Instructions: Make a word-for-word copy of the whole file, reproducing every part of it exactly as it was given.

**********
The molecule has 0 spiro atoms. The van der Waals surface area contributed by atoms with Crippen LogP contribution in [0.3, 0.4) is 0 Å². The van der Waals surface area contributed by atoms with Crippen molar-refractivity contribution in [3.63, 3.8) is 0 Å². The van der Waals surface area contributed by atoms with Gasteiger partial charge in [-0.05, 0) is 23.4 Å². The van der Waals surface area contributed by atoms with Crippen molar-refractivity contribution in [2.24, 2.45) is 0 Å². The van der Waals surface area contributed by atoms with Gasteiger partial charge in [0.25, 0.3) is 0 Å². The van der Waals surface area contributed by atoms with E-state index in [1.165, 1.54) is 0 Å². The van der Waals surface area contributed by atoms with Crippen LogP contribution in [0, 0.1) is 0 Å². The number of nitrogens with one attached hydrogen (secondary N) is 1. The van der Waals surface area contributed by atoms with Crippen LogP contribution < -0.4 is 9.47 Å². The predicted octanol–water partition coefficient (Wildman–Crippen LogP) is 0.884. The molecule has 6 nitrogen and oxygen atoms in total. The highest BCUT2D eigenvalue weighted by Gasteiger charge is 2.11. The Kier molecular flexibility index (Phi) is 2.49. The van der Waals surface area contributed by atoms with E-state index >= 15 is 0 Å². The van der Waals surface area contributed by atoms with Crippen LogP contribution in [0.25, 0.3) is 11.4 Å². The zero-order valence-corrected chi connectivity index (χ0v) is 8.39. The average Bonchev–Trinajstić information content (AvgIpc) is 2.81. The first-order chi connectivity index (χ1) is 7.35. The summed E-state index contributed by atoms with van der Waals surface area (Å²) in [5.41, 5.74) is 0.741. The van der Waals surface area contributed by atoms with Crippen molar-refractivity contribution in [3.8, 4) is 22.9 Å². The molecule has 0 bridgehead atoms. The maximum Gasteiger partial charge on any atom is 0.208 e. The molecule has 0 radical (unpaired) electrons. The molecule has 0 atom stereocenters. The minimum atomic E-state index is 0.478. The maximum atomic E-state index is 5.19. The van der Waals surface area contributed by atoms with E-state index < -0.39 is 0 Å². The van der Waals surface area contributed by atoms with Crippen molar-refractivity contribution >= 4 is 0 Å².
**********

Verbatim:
The molecule has 0 spiro atoms. The van der Waals surface area contributed by atoms with Crippen LogP contribution in [0.3, 0.4) is 0 Å². The van der Waals surface area contributed by atoms with Crippen molar-refractivity contribution in [3.63, 3.8) is 0 Å². The van der Waals surface area contributed by atoms with Gasteiger partial charge in [-0.05, 0) is 23.4 Å². The van der Waals surface area contributed by atoms with Crippen molar-refractivity contribution in [2.24, 2.45) is 0 Å². The van der Waals surface area contributed by atoms with Gasteiger partial charge in [0.25, 0.3) is 0 Å². The van der Waals surface area contributed by atoms with E-state index in [1.165, 1.54) is 0 Å². The van der Waals surface area contributed by atoms with Crippen LogP contribution in [0, 0.1) is 0 Å². The number of nitrogens with one attached hydrogen (secondary N) is 1. The van der Waals surface area contributed by atoms with Crippen LogP contribution < -0.4 is 9.47 Å². The predicted octanol–water partition coefficient (Wildman–Crippen LogP) is 0.884. The molecule has 6 nitrogen and oxygen atoms in total. The highest BCUT2D eigenvalue weighted by Gasteiger charge is 2.11. The Kier molecular flexibility index (Phi) is 2.49. The van der Waals surface area contributed by atoms with E-state index >= 15 is 0 Å². The van der Waals surface area contributed by atoms with Crippen LogP contribution in [0.25, 0.3) is 11.4 Å². The zero-order valence-corrected chi connectivity index (χ0v) is 8.39. The average Bonchev–Trinajstić information content (AvgIpc) is 2.81. The first-order chi connectivity index (χ1) is 7.35. The summed E-state index contributed by atoms with van der Waals surface area (Å²) in [5.41, 5.74) is 0.741. The van der Waals surface area contributed by atoms with Crippen molar-refractivity contribution in [3.8, 4) is 22.9 Å². The molecule has 0 bridgehead atoms. The maximum Gasteiger partial charge on any atom is 0.208 e. The molecule has 0 radical (unpaired) electrons. The molecule has 0 atom stereocenters. The minimum atomic E-state index is 0.478. The maximum atomic E-state index is 5.19. The van der Waals surface area contributed by atoms with E-state index < -0.39 is 0 Å². The van der Waals surface area contributed by atoms with Crippen molar-refractivity contribution >= 4 is 0 Å².